Chronic Pain Treatment Guidelines Take Effect

Date: June 26, 2009, Volume: 09-5, Number: 02

On July 18, 2009, the new Chronic Pain Treatment Guidelines will take effect as part of the Medical Treatment Utilization Schedule (“MTUS”) under Labor Code 5307.27. The regulations governing these new treatment guidelines are 34 pages long. However, the actual guidelines span some 127 pages with an “A to Z” alphabet soup approach. In other words, the type of treatment for chronic pain is stated and then determined whether recommended or not.


Under these rules, chronic pain is defined as “any pain that persists beyond the anticipated time of healing.”

Types of Pain: Pain mechanisms can be broadly categorized as nociceptive or neuropathic.


Yoga –only for selected, highly motivated patients

Work conditioning and hardening: (welcome back rehab?)


Behavioral intervention

Aquatic therapy – as an optional form of exercise

Chronic pain management programs

Education (ongoing education for the patient and the family)

Functional restoration programs

Massage therapy (limited to 4-6 visits in “most cases” so what does this mean?)


Psychological evaluations (not because of a psyche injury but as part of the pain treatment)

Psychological treatment

Return to Work (what does this mean in this new treatment context?)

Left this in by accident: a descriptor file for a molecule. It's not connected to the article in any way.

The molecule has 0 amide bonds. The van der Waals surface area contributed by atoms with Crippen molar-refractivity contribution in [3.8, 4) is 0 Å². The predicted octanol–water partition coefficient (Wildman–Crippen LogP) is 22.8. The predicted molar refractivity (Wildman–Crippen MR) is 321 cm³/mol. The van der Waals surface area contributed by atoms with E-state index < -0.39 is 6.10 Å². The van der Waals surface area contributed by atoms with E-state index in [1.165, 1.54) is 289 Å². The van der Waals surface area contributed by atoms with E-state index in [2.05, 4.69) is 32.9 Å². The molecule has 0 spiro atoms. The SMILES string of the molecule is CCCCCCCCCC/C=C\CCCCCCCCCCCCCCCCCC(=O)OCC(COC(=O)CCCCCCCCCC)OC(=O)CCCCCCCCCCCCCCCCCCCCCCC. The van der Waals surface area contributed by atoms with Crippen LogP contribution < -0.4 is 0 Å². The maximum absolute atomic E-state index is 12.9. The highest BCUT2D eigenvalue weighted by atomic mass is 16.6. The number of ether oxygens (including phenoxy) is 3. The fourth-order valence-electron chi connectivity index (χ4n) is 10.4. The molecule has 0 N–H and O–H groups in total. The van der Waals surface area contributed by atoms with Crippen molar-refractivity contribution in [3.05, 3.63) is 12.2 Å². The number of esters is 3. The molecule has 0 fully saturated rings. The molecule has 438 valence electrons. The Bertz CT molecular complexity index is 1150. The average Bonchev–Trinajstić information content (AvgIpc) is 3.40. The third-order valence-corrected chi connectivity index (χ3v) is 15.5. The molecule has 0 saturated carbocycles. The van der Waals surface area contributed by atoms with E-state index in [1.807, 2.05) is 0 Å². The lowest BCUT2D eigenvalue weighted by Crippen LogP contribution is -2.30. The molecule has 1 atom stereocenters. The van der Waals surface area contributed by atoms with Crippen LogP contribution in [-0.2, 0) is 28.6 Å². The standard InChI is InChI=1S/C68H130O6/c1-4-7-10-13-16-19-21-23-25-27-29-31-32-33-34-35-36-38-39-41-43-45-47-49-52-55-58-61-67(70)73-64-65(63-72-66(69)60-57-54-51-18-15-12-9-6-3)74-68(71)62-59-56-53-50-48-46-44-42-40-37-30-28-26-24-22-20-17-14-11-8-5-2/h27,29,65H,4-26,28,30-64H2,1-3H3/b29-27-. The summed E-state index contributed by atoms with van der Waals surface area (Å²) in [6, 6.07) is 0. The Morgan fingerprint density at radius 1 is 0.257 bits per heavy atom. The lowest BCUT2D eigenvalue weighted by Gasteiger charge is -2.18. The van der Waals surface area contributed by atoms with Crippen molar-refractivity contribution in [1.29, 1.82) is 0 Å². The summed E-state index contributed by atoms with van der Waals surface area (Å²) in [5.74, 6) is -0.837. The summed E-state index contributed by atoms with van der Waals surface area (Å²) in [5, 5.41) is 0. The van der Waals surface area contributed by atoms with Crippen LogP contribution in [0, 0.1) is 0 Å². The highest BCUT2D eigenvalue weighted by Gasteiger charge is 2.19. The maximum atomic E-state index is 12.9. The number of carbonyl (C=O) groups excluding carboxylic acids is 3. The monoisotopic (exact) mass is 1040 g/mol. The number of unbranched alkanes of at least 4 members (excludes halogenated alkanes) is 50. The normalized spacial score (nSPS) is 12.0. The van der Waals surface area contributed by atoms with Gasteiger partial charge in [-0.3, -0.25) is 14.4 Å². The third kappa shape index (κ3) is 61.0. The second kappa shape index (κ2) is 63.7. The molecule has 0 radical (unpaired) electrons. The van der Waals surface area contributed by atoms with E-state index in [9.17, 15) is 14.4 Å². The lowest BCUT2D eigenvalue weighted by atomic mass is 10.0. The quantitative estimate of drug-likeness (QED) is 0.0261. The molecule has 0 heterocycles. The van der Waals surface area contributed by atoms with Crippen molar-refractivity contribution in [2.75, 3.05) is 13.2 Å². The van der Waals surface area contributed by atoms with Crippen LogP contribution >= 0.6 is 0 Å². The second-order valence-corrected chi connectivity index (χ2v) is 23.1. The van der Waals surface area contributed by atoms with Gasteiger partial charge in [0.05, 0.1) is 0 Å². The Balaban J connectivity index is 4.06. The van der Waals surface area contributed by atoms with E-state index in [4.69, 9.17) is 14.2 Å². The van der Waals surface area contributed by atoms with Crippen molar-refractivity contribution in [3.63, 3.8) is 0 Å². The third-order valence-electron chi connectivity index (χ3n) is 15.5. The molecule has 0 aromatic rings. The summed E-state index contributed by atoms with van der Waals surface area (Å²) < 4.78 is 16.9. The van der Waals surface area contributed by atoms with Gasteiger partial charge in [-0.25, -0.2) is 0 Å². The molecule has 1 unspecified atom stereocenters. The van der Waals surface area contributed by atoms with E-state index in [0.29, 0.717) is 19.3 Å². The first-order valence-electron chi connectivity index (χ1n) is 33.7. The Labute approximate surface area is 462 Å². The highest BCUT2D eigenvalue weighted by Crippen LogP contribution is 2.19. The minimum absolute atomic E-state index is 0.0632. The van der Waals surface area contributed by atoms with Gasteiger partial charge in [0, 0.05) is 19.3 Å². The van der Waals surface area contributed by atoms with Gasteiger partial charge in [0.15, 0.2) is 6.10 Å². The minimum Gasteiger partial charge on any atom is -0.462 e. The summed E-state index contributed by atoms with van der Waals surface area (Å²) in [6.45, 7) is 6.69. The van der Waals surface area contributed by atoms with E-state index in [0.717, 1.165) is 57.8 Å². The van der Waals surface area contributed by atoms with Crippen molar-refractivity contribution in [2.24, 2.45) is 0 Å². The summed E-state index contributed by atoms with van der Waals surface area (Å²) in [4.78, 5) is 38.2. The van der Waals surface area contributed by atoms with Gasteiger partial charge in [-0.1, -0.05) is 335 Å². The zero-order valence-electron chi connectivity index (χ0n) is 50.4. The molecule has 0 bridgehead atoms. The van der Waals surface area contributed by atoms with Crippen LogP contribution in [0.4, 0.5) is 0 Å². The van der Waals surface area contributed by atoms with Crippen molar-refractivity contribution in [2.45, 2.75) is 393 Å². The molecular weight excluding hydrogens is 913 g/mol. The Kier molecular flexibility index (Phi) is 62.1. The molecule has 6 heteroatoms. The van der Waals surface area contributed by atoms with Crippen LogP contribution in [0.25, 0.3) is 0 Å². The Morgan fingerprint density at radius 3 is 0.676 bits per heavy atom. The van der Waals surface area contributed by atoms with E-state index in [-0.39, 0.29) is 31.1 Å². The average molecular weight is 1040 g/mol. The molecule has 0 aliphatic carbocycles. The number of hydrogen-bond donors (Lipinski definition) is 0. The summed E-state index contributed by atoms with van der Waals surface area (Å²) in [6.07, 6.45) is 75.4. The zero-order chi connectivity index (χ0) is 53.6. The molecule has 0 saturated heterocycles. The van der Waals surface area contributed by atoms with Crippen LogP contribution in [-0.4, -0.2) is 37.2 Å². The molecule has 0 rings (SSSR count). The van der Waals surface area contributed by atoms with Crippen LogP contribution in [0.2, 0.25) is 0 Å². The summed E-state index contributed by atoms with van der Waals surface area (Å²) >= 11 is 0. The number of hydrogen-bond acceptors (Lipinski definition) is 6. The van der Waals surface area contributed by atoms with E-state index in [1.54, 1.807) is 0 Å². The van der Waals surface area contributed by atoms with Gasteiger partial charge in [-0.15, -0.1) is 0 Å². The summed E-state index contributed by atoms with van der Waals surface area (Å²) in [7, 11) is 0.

Topical analgesics (limited to some extent, but these are the notorious “compounds” being dispensed out of treating physician offices and they are truly expensive since it is hard to tell what is in them )


The new chronic pain guidelines are not just a recipe for expanded medical treatment; they are a whole veritable cookbook of treatment options, which carry very serious implications well beyond anything in ACOEM.

Chronic pain is indeed a serious and difficult condition to treat, however these new guidelines, which span over 100 pages, are a potential roadmap for some physicians to dramatically increase the extent, scope and nature of current ACOEM based treatment considerations. Also, I am somewhat concerned about the “return to work” aspect as being part of the actual regimen of treatment. It seems that rehabilitation keeps creeping back into the system in one form or another. Although it is too early to know, under these new guidelines, a part of the repealed rehabilitation program may be wending its way back in the side door, morphed into the form of a treatment plan for chronic pain.

Needless to say, everyone needs to be aware of these new guidelines. I strongly suggest that you ensure that your Utilization Review process is tooled and calibrated to the new chronic pain guidelines; that the UR physicians become very familiar with these new aspects, so they can respond correctly and properly to what will certainly be a host of new and expansive requests for authorization for the treatment for chronic pain.

I also expect more primary treating physicians to determine the existence of chronic pain and the intended referral to pain specialists, including outpatient pain management treatment facilities.

Stay aware.


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